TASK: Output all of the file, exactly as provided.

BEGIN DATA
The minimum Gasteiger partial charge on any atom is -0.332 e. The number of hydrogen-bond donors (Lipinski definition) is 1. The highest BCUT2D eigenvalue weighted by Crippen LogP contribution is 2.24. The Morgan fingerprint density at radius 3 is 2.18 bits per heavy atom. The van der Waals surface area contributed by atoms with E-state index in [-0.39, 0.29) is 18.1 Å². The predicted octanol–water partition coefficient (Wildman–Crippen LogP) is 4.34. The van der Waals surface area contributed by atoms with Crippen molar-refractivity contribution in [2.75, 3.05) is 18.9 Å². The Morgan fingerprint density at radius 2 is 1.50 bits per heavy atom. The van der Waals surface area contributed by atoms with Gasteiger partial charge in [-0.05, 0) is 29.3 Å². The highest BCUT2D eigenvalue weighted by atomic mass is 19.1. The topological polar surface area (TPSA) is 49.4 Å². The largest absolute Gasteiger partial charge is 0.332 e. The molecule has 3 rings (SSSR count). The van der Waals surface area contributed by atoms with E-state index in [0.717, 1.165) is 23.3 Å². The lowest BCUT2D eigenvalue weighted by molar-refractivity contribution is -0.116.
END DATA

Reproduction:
The minimum Gasteiger partial charge on any atom is -0.332 e. The number of hydrogen-bond donors (Lipinski definition) is 1. The highest BCUT2D eigenvalue weighted by Crippen LogP contribution is 2.24. The Morgan fingerprint density at radius 3 is 2.18 bits per heavy atom. The van der Waals surface area contributed by atoms with E-state index in [-0.39, 0.29) is 18.1 Å². The predicted octanol–water partition coefficient (Wildman–Crippen LogP) is 4.34. The van der Waals surface area contributed by atoms with Crippen molar-refractivity contribution in [2.75, 3.05) is 18.9 Å². The Morgan fingerprint density at radius 2 is 1.50 bits per heavy atom. The van der Waals surface area contributed by atoms with Gasteiger partial charge in [-0.05, 0) is 29.3 Å². The highest BCUT2D eigenvalue weighted by atomic mass is 19.1. The topological polar surface area (TPSA) is 49.4 Å². The largest absolute Gasteiger partial charge is 0.332 e. The molecule has 3 rings (SSSR count). The van der Waals surface area contributed by atoms with E-state index in [0.717, 1.165) is 23.3 Å². The lowest BCUT2D eigenvalue weighted by molar-refractivity contribution is -0.116.